We are concerned with the high level of discrimination that many trans people face in access to, and retention of employment. This frequently leads to poverty and severe negative repercussions on their lives and health. A disproportionately high number of trans people get fired when their transgender status becomes known to their employers (e.g. when starting a process of gender transition, when being visibly gender-non-conforming, etc.).
· We call upon the social partners to proactively undertake joint initiatives with trans and LGBT organisations to reduce trans discrimination and harassment at the workplace, and to implement workplace policies which uphold trans workers’ dignity.
•We call upon the European Trade Union Confederation (ETUC) and its members to implement the eleven actions and activities that the ETUC outlined in its Executive Committee’s Resolution on LGBT rights of 2008.5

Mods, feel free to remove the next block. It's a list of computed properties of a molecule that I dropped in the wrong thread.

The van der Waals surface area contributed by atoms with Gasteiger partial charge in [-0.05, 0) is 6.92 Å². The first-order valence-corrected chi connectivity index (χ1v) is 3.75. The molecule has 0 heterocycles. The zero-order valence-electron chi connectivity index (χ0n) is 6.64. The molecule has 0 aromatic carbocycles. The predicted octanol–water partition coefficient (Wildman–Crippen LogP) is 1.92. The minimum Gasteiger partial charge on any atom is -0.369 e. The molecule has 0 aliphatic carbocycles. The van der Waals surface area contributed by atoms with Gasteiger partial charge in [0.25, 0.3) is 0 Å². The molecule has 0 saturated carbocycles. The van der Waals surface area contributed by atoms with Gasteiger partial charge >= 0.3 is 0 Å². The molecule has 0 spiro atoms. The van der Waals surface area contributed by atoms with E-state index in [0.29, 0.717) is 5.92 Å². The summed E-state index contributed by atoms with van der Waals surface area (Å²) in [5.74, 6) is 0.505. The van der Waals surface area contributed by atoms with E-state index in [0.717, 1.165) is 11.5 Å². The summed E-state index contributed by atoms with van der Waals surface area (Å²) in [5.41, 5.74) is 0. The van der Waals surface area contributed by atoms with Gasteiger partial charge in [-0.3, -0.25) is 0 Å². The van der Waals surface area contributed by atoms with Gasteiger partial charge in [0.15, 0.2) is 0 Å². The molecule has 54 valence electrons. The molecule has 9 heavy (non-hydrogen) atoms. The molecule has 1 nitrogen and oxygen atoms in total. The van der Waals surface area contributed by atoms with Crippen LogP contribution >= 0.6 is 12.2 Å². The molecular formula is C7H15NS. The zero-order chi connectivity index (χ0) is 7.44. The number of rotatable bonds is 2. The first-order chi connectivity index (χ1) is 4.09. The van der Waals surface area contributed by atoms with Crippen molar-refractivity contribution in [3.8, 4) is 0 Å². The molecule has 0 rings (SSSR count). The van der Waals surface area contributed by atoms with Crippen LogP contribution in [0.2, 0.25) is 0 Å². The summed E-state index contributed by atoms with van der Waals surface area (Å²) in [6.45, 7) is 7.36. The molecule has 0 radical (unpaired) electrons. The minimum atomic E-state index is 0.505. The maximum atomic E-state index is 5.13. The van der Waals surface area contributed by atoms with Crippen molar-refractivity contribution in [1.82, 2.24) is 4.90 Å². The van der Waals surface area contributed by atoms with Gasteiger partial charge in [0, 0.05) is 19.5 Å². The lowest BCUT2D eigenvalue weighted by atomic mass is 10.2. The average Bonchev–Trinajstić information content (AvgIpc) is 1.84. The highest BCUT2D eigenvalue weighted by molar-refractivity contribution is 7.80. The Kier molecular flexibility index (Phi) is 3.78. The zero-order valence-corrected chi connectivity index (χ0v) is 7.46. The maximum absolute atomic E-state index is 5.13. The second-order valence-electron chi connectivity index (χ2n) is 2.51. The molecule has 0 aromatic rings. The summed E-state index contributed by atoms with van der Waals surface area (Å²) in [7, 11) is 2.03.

•We call upon employers’ organisations to tackle the issue of discrimination against trans people in promoting diversity with their members, and to highlight how current equality legislation applies to trans people.
National equality bodies
We note the importance of national equality bodies in tackling discrimination against trans people through enforcement of gender equality and anti-discrimination legislation at national level. The Fundamental Rights Agency’s social situation report6 shows that national equality bodies are currently not sufficiently including trans issues in their work. We therefore call upon national equality bodies to:
•Be pro-active in enforcing anti-discrimination legislation to improve trans equality and human rights.